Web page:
Evangelical Protestant preacher Pastor James McConnell, has been found not guilty of making grossly offensive remarks during a sermon in which he described Islam as “heathen” and “satanic”.
The born-again Christian from Shore Road, Newtownabbey, Co Antrim, walked free from Belfast Magistrates’ Court where he had faced a prosecution under the 2003 Communications Act.
Delivering his verdict, District Judge Liam McNally said: “The courts need to be very careful not to criminalise speech which, however contemptible, is no more than offensive. It is not the task of the criminal law to censor offensive utterances.
“Accordingly I find Pastor McConnell not guilty of both charges.”
McConnell, 78, had faced two charges - improper use of a public electronic communications network and causing a grossly offensive message to be sent by means of a public electronic communications network - after the sermon delivered from the pulpit of his Whitewell Metropolitan Tabernacle on May 18 2014 were streamed online.
In it he described Islam as a “doctrine spawned in hell” and that he did not trust Muslims.
The judge said while the words upon which the charges were based were offensive, they did not reach the high threshold of being “grossly offensive”.
He added: “If he had clarified this in his sermon and set out in a clear and precise way why Sharia law was repugnant to him he could have saved himself a lot of trouble.”
As the judge delivered his reserved judgment, the crowd of up to 50 Christian supporters who had packed into the public gallery of courtroom number 13 erupted into applause.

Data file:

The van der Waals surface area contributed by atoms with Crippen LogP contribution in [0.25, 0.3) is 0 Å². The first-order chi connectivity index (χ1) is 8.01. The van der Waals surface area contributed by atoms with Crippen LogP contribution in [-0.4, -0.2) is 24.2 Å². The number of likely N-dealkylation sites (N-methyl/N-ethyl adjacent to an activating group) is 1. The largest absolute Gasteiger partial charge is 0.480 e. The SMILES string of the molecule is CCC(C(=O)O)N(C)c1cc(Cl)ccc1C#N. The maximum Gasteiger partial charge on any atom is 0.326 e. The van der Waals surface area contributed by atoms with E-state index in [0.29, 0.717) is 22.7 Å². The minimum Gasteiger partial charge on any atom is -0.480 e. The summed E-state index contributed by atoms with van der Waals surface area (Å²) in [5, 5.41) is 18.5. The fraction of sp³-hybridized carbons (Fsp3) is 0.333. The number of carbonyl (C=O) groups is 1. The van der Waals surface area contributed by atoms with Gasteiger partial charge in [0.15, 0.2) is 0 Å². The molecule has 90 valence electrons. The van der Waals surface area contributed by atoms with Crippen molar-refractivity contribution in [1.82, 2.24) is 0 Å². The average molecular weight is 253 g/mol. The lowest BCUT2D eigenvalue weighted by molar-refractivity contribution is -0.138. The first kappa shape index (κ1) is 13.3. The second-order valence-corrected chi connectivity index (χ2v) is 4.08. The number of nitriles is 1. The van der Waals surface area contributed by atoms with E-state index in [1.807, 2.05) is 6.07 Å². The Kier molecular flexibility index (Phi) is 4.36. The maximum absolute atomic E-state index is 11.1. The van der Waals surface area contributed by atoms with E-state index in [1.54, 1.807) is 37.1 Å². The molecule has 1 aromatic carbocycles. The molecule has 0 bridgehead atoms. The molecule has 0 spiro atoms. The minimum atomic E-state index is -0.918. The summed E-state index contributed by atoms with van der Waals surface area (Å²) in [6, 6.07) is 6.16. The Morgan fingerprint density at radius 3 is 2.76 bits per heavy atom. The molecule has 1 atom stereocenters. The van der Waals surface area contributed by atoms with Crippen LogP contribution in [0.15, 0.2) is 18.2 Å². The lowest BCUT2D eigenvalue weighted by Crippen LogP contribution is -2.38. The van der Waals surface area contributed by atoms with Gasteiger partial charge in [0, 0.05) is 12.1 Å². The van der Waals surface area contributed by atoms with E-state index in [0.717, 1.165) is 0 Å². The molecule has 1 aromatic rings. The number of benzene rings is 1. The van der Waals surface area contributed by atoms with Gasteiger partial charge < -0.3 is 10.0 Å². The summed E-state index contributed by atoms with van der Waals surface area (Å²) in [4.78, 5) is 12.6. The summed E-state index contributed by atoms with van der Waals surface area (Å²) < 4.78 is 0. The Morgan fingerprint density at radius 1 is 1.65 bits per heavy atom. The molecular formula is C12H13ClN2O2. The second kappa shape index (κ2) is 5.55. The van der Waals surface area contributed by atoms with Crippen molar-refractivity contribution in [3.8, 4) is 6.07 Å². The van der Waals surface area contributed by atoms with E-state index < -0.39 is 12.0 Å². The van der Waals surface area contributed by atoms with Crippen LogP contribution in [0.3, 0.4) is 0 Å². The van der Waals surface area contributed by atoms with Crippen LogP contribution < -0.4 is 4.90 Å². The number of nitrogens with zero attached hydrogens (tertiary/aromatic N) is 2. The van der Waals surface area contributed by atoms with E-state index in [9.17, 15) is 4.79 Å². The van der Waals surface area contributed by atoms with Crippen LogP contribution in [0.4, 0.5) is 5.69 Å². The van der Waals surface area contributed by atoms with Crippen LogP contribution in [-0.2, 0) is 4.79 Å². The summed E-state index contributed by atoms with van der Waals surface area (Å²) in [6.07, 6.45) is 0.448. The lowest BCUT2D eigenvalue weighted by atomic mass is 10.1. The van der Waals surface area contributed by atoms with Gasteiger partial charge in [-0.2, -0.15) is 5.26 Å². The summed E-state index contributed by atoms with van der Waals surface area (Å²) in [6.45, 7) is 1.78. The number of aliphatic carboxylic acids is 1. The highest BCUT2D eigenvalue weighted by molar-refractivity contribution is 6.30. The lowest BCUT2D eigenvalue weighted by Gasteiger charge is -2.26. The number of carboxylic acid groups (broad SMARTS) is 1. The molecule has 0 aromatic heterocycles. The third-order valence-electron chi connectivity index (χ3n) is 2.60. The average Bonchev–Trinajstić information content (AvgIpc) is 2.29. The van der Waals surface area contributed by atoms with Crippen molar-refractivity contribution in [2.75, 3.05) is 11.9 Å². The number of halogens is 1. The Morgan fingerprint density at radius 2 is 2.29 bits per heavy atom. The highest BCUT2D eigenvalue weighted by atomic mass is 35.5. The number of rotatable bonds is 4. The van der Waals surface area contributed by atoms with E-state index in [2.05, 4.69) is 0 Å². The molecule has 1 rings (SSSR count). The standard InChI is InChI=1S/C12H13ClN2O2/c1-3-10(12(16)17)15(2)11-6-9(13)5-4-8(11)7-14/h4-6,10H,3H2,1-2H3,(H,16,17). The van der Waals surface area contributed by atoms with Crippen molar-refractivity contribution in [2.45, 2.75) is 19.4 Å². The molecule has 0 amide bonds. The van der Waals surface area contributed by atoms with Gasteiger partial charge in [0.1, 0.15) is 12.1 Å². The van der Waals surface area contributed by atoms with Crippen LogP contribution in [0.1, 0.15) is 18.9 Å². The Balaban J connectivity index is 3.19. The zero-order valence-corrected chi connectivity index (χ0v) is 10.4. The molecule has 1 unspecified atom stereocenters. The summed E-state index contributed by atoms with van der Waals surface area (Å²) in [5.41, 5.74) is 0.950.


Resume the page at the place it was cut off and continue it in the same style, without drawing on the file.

The prosecution had claimed it was a “straightforward” case because the words were delivered in a rehearsed sermon to an audience of 2,000 and watched by 700 online, and had been carefully chosen.
The comments about Islam being “heathen” and “satanic” were protected under the defendant’s rights to freedom of thought, conscience and religion as well as freedom of expression, the court heard.
McConnell, who spent more than an hour in the witness box giving evidence in his defence, said he had not intended to provoke, hurt or offend anyone but was unrepentant for preaching the Christian gospel.
He also claimed he had refused the lesser punishment of an informed warning because it would be an insult to Jesus and he did not want to be “gagged” in the future.
When considering the remarks about mistrusting Muslims, Judge McNally said he had taken the preacher’s good character into account.
He added: “He is a man with strong, passionate and sincerely held beliefs. In my view Pastor McConnell’s mindset was that he was preaching to the converted in the form of his own congregation and like-minded people who were listening to his service rather than preaching to the worldwide internet.
“His passion and enthusiasm for his subject caused him to, so to speak, ‘lose the run of himself’.”
The judgment was delivered in just over half an hour.
Outside court, hundreds of supporters cheered as Pastor McConnell emerged.
Some sang hymns as the preacher gave his reaction to the judgment.
“I am very happy,” he said.
He added that he give the sermon again, though he would word it differently.
“The only regret I have is the response from the Muslim community - that I was out to hurt them,” he said.
“There was no way I was out to hurt them - I wouldn’t hurt a hair on their head.
“But what I am against is their theology and what they believe in.
“If there are Muslims out there, I want to assure them I love them and, if they need help, I am there to help them, but their theology and their beliefs I am totally against them.”
He added: “I would do it again but I would word it differently because I would be conscious I was hurting innocent Muslims, I would be conscious I was hurting Muslims who have come here to work hard and are doing their best - there’s no way I would hurt those people, but I would do it again, yes.”
The pastor said he did not realise how far his sermon would travel.
“As far as I was concerned I was preaching to my own people, I was preaching in my own church - I didn’t realise it would go out there and so forth,” he said.
Pastor McConnell also said he believed he had said “worse things” in other sermons that had been streamed online.